Barbara Boxer has decided to spare the country further embarrassment and retire from the U.S. Senate in 2016. California Democrats need a replacement. As of this writing they have only one declared candidate: state attorney general Kamala Harris. Harris is liberal, modish, and a favorite of President Obama’s. But she’s not for me. My man is Tom Steyer.
Yes, Steyer took to the Huffington Post yesterday to say, “I believe my work right now should not be in our nation’s capital but here at home in California, and in states around the country where we can make a difference.” Really, though, Steyer owes it to us—more specifically, he owes it to me—to run. And if you and your friends demand his participation, I think we can get him to change his mind.
Tom Steyer’s Tuesday column in the Huffington Post laying out his rationale for a potential U.S. Senate run had one glaring omission: He neglected to even mention his 20 years at a hedge fund whose shady business practices could weigh down his candidacy.
Environmentalist billionaire Tom Steyer wanted to be a big player in the 2014 midterm election, but ended up spending tens of millions of dollars without much to show for it. Steyer was by far the biggest political donor of the cycle, contributing a whopping $74 million to Democratic candidates and outside groups in a futile effort to stop the GOP wave.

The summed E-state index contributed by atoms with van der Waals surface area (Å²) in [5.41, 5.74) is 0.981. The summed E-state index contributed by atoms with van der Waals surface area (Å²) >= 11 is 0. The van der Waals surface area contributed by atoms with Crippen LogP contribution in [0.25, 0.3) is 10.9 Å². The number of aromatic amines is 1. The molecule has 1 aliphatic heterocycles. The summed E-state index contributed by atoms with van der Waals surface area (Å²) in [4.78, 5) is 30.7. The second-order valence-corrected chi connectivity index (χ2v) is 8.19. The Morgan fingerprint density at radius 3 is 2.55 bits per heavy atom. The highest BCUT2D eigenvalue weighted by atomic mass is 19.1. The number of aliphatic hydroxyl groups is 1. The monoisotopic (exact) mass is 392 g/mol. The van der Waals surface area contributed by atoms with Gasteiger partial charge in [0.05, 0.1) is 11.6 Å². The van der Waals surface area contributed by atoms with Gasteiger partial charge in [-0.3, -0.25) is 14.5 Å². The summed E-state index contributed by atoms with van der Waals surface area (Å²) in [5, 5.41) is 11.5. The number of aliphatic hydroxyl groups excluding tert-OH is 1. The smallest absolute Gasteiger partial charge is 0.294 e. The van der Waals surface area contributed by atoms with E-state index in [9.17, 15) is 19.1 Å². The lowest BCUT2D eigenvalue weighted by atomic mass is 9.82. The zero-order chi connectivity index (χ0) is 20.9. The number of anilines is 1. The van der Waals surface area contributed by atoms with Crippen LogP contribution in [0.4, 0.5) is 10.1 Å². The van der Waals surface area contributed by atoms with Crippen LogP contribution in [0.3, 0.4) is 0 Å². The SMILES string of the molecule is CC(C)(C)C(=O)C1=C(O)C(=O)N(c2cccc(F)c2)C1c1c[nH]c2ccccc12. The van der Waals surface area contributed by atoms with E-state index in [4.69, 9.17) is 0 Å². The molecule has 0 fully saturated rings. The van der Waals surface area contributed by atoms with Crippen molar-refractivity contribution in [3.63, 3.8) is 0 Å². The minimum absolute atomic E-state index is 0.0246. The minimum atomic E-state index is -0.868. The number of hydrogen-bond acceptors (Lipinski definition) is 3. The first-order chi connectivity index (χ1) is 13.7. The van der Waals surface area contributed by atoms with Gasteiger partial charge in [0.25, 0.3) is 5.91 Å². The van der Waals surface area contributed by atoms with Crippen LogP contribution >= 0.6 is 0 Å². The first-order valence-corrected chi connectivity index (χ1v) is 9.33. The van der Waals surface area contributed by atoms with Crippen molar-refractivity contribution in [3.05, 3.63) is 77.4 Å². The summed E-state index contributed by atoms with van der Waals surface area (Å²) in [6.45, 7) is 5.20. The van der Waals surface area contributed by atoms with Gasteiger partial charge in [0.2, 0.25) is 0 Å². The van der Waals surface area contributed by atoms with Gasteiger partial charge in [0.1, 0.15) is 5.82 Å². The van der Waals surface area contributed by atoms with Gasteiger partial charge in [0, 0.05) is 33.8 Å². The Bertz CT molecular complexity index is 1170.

Steyer is currently thinking about running for Senate in California in the race to replace Barbara Boxer. He seems pretty serious about it, and has even commissioned a poll that found Steyer would be a “strong contender to win,” in part because people in California obsessed with the environment.
The Politico list of the top political donors in the year 2014 was dominated by liberal billionaires, with Tom Steyer leading the pack.
White House Press Secretary Josh Earnest announced on Tuesday that President Barack Obama would veto a bill approving the Keystone XL pipeline if it passes both houses of Congress.
Tom Steyer dropped $74 million in a mostly unsuccessful effort to elect Democrats to Congress and governor’s mansions around the country. That spending bought him extensive access to high-level White House officials, public records show.
Tom Steyer pledged to raise $50 million for his personal Super PAC during the 2014 election cycle. He failed miserably, public records show.
Talk about a dramatic entrance. When the St. Louis Rams took the field last Sunday, several teammates raised their hands, palms out. It was an act of solidarity with Michael Brown, the unarmed black teenager killed last August in a struggle with a white police officer. Moments before his demise, it is said, Brown raised his hands and pleaded: “Don’t shoot.”
There is just one problem: It is not clear that Brown put his hands up.
Both billionaire donor Tom Steyer and the Democracy Alliance are funders of a liberal think tank in Washington D.C. that is calling for a “all-hands-on-deck effort” to rally support for any Iran deal the Obama administration may reach.
Tom Steyer’s multi-million-dollar investment in Senate Democrats paid off Tuesday evening with the defeat of a bill to approve the Keystone XL pipeline.